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How MDA’s new Licensing Regime will affect YOU

Event Report:

How MDA’s new Licensing Regime will affect YOU

Date: July 4, 2013
Venue: Singapore Computer Society Resource Centre, 53 Neil Road, Singapore 088829 (ground floor meeting room)

Click here for Benjamin Ang’s (Lecturer BUS/LAW) live blog report from the event.

Today Online‘s report from the forum: “MDA working with licensed news sites to make new rules ‘clearer’”

The Straits Times on Mr Aubeck Kam’s remarks: “No major changes likely for online licensing rules

The Online Citizen‘s report and comments.
The panel of speakers at the event

Speakers:
• Mr Aubeck Kam, Permanent Secretary for the Ministry of Communications and Information
• Mr Bryan Tan, Partner at Pinsent Masons
• Mr Kuek Yu-Chuang, Internet policy expert

“Let me start by putting this in some historical context,” said Harish Pillay of the Singapore Computer Society in his opening remarks. As one of the editors of the pioneering Singaporean site Sintercom (sintercom.org), he spoke about the 1996 Internet Regulations Workshop that first bought up issues of class licensing, content filtering and registration of sites.

Established in 1994, Sintercom was one site that “died along the way” because of new regulations. A note was sent to the editors in 2001 requiring them to register the site. “I felt that the registration process was a bit onerous,” Pillay said. “Requiring details like my salary and so on…it didn’t make sense to me.” The site shut down soon after.

The first speaker, lawyer Bryan Tan, pointed out that the new regulations werebest understood as an extension of existing class licenses, the Internet Code of Practice (1996) and the Electronic Transactions Act (2010). The additions to the 2013 rules from the MDA, requiring news websites that meet a certain criteria of coverage and readership to apply for a license, included:

1. A requirement to comply with MDA requests for takedown within 24 hours, and
2. A performance bond of 50,000$ (consistent with niche TV broadcasters).

The keyword here was consistency, bringing online news sites in line with traditional media outlets.
Mr Tan then raised a number of issues in need of further discussion: Is it beneficial, he asked, to have open ended drafting, as it allows regulators to deal with new situations and threats quickly? “A lot of the messaging about the new rules from the MDA seemed to be that it’s a big change,” he said. “But it hit the headlines and resurfaced constantly.”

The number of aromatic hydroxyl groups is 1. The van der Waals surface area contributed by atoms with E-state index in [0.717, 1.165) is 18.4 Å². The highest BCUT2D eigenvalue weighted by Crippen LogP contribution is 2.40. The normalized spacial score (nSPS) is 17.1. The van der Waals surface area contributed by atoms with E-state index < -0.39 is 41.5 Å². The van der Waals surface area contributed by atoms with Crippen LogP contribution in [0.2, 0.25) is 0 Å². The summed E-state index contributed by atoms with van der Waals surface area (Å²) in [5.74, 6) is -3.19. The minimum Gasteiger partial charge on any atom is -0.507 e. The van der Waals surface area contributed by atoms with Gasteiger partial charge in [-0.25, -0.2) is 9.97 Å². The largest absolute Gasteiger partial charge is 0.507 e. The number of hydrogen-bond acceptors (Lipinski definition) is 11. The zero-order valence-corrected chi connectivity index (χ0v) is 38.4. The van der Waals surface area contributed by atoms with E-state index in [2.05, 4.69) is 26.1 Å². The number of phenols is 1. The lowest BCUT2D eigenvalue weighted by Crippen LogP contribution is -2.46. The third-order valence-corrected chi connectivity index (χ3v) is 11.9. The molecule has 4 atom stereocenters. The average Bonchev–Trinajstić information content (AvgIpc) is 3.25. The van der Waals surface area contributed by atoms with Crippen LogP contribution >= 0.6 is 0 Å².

He pointed out that the clarification to the MDA rules was posted on Facebook –what weight does a Facebook note carry legally? Is it equivalent to a statute, a rule, or even a debate in parliament?

The next speaker, Mr Kuek Yu-Chuang, took on the question of whether similar systems existed elsewhere in the world. “This issue is not uniquely Singaporean,” he said.

Pointing to Australia, he noted a recent issue of objectionable humour against the Aboriginal community – “It was offensive, and unacceptable…and at the same time, there was difficulty in taking down the content,” He said.

The internet’s lack of boundaries meant a strong need for what Mr Kuek called “calibration” in terms how Singapore responds vis-a-vis other jurisdictions grappling with the same issue. “Otherwise, we run the risk of Balkanizing or fragmenting the Internet,” he said.

He added that people respond differently to different media, so the idea of parity between print, online and broadcast has to investigate these differences. He concluded by asking: “If we think that a lot of content out there is inaccurate, and carries the risk of social disorder – one of the policy questions needs to be: ‘if this is the reality of the Internet – how can we get Singaporeans ready, mature and savvy to handle this?’”

Aubeck Kam, the Permanent Secretary of the MCI, was the last speaker. The new MDA rules were necessary, he said, as readers make important decisions based on information they receive. Online sites, as news providers, carried the same special responsibility that traditional news outlets have.

He outlined some of the challenges with self-regulation of the media (such as the News of the World scandal in the UK), and argued that the view that all regulation was unnecessary was “simplistic.”

“We are not the first country to regulate the media, and we will not be last,” he said.

Mr Kam pointed out that the trend of media convergence required a more consistent regulation framework, as different mediums and forms overlapped constantly.

He clarified that MDA has not banned any news sites, and has never ordered removal of content that is critical of the government. “What has changed is that the 10 sites under the licensing rules have moved from a class license to an individual license,” he said, and paid a performance bond. The bond, he added, does not need to be paid in full, and a banker’s guarantee is often enough.

In a vociferous question-and-answer session, Kam noted that one of the areas being “relooked” at was the liability of the licensed news websites for third-party content, a point raised in a letter to the MDA from the Asia Internet Coalition (AIC).

 

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